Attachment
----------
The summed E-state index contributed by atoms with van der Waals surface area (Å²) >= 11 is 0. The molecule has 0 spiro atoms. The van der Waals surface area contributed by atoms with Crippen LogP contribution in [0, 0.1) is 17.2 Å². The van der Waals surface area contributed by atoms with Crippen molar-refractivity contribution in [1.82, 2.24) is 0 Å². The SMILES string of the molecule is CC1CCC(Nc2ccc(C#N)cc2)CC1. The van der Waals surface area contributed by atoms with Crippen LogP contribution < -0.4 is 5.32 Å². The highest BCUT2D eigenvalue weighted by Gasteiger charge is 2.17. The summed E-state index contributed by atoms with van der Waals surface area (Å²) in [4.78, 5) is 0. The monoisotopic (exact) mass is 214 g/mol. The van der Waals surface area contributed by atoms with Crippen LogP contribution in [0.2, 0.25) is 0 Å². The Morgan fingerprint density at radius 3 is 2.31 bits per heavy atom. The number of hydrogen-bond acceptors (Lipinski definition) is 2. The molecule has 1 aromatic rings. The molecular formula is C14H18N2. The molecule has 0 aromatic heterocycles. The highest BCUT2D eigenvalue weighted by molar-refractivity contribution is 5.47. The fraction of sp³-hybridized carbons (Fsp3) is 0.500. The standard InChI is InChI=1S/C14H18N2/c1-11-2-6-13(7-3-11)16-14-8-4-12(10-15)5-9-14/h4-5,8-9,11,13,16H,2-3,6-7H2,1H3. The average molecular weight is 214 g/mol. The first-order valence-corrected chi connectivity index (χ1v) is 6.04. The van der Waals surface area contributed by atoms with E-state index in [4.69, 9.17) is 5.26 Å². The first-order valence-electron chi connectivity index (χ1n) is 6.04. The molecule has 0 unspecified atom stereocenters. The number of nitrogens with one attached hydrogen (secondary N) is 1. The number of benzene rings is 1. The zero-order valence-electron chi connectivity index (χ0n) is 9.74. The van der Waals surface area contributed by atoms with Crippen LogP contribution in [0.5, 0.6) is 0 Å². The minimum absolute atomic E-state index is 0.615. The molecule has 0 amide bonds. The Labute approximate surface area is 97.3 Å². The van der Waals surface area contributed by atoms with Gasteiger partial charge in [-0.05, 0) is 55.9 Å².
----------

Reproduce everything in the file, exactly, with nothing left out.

The summed E-state index contributed by atoms with van der Waals surface area (Å²) >= 11 is 0. The molecule has 0 spiro atoms. The van der Waals surface area contributed by atoms with Crippen LogP contribution in [0, 0.1) is 17.2 Å². The van der Waals surface area contributed by atoms with Crippen molar-refractivity contribution in [1.82, 2.24) is 0 Å². The SMILES string of the molecule is CC1CCC(Nc2ccc(C#N)cc2)CC1. The van der Waals surface area contributed by atoms with Crippen LogP contribution < -0.4 is 5.32 Å². The highest BCUT2D eigenvalue weighted by Gasteiger charge is 2.17. The summed E-state index contributed by atoms with van der Waals surface area (Å²) in [4.78, 5) is 0. The monoisotopic (exact) mass is 214 g/mol. The van der Waals surface area contributed by atoms with Crippen LogP contribution in [0.2, 0.25) is 0 Å². The Morgan fingerprint density at radius 3 is 2.31 bits per heavy atom. The number of hydrogen-bond acceptors (Lipinski definition) is 2. The molecule has 1 aromatic rings. The molecular formula is C14H18N2. The molecule has 0 aromatic heterocycles. The highest BCUT2D eigenvalue weighted by molar-refractivity contribution is 5.47. The fraction of sp³-hybridized carbons (Fsp3) is 0.500. The standard InChI is InChI=1S/C14H18N2/c1-11-2-6-13(7-3-11)16-14-8-4-12(10-15)5-9-14/h4-5,8-9,11,13,16H,2-3,6-7H2,1H3. The average molecular weight is 214 g/mol. The first-order valence-corrected chi connectivity index (χ1v) is 6.04. The van der Waals surface area contributed by atoms with E-state index in [4.69, 9.17) is 5.26 Å². The first-order valence-electron chi connectivity index (χ1n) is 6.04. The molecule has 0 unspecified atom stereocenters. The number of nitrogens with one attached hydrogen (secondary N) is 1. The number of benzene rings is 1. The zero-order valence-electron chi connectivity index (χ0n) is 9.74. The van der Waals surface area contributed by atoms with Crippen LogP contribution in [0.5, 0.6) is 0 Å². The minimum absolute atomic E-state index is 0.615. The molecule has 0 amide bonds. The Labute approximate surface area is 97.3 Å². The van der Waals surface area contributed by atoms with Gasteiger partial charge in [-0.05, 0) is 55.9 Å².